UK says closure of Syrian border crossing Bab Al Hawa will be 'a humanitarian disaster'

More than a million refugees in north-west Syria at risk because three quarters of their aid comes via the route

Syrian refugees wait at the Syrian-Turkish border as fears grow that one of the last remaining humanitarian aid crossing points will close. EPA

Britain strongly supports the renewal of UN Security Council Resolution 2533 to maintain cross-border aid access into Syria, the country's foreign office told The National.

“We are calling on members of the council to vote in favour of the resolution in July to expand cross border access for aid into Syria to avoid further humanitarian disaster,” a spokesman said.

The statement was issued after UK Foreign Secretary Dominic Raab was urged to use his influence to keep a vital Syria border crossing open to prevent a "humanitarian disaster".

The Bab Al Hawa crossing is expected to shut when a UN mandate expires next month, leaving more than a million refugees in north-west Syria facing catastrophe because three quarters of their aid comes via the route.

The crossing is under threat of closure because Russia is likely to veto the UN resolution that will keep it open until July 10.

"For the civilians in that area, this would be a disaster," said Sarah Champion MP, chairwoman of of the UK Parliament's International Development Committee.

About 75 per cent of the population in Idlib province, north-west Syria, is dependent on UN aid to meet their needs, with 85 per cent of that aid passing through Bab Al Hawa.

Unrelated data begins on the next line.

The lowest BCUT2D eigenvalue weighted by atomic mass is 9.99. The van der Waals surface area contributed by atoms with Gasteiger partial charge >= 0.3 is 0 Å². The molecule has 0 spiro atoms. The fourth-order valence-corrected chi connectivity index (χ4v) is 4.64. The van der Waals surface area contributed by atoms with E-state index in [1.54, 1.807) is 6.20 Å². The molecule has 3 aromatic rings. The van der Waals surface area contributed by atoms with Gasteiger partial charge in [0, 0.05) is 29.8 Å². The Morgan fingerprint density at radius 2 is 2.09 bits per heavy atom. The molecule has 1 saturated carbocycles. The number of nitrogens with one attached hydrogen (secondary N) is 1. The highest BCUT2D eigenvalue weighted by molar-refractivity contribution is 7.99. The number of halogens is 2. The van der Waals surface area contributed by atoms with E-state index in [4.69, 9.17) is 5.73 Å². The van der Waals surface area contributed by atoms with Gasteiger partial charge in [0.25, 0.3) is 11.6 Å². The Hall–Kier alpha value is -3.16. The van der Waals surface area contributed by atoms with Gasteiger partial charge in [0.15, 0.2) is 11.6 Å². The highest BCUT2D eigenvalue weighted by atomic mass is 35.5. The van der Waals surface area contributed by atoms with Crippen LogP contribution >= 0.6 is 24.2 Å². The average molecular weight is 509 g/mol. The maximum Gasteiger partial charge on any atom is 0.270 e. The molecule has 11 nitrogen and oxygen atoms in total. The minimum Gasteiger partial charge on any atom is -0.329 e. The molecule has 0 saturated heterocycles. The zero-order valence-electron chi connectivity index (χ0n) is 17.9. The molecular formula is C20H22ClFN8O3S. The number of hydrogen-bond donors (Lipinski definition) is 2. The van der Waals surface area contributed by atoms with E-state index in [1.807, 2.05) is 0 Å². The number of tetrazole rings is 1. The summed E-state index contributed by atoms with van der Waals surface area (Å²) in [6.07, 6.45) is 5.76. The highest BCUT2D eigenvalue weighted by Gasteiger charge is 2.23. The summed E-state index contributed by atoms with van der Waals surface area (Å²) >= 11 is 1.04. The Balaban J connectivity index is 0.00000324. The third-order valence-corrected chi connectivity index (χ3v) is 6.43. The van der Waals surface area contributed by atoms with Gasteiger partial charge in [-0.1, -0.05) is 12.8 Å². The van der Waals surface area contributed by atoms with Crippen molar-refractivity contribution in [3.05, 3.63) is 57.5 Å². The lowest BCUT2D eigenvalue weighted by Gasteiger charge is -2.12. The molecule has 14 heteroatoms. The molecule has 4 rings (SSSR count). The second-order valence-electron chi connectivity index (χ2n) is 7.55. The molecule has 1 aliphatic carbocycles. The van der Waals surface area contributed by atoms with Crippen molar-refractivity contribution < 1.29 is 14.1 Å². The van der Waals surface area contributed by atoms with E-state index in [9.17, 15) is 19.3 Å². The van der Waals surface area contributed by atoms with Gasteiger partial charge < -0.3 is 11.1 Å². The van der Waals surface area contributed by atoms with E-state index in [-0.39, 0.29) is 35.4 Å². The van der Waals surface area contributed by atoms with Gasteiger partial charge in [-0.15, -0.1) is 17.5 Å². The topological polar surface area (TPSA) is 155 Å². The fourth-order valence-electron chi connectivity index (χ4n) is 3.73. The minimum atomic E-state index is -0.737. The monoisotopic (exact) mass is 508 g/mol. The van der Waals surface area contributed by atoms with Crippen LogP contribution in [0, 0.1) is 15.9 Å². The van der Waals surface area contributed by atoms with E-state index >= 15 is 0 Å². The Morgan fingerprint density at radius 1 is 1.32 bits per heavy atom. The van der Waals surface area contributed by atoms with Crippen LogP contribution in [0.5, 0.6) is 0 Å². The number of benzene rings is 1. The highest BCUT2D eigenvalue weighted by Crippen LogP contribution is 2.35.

Mr Raab is being urged to lobby the UN Security Council to keep open the last remaining humanitarian border crossing point from Turkey to Syria.

“Aid agencies working in the region say over a million people are at risk of hunger if this happens,” Ms Champion said. “Closure of this crossing will make the work of these organisations substantially more difficult. The UK must do all it can, including at the UN Security Council, to keep the border open.”

The letter states there have been reports that Russia, a permanent member of the Security Council alongside Britain, would veto an extension of the UN resolution.

With Britain being one of the five permanent Security Council members, the foreign secretary is being asked to make strong representations.

There was also the prospect that the Covid-19 vaccination programme would be severely curtailed, creating a catastrophe because a closure would prevent doses getting through to refugee camps.

“It was already incredibly difficult for humanitarian organisations to work in this area before the pandemic hit,” Ms Champion said. “Now, the aid agencies say a border closure would also put a halt to the UN-led Covid vaccination campaign. That would make a disaster a catastrophe – you cannot socially distance in a refugee camp, or at a food distribution point.”

Mr Raab was also questioned about the UK’s near 50 per cut cut in overseas aid to Syria this year, from £400 million ($563.5 million) to £215 million.

The letter asked what alternative arrangements had been made to get UK aid to Idlib province if the border was closed.

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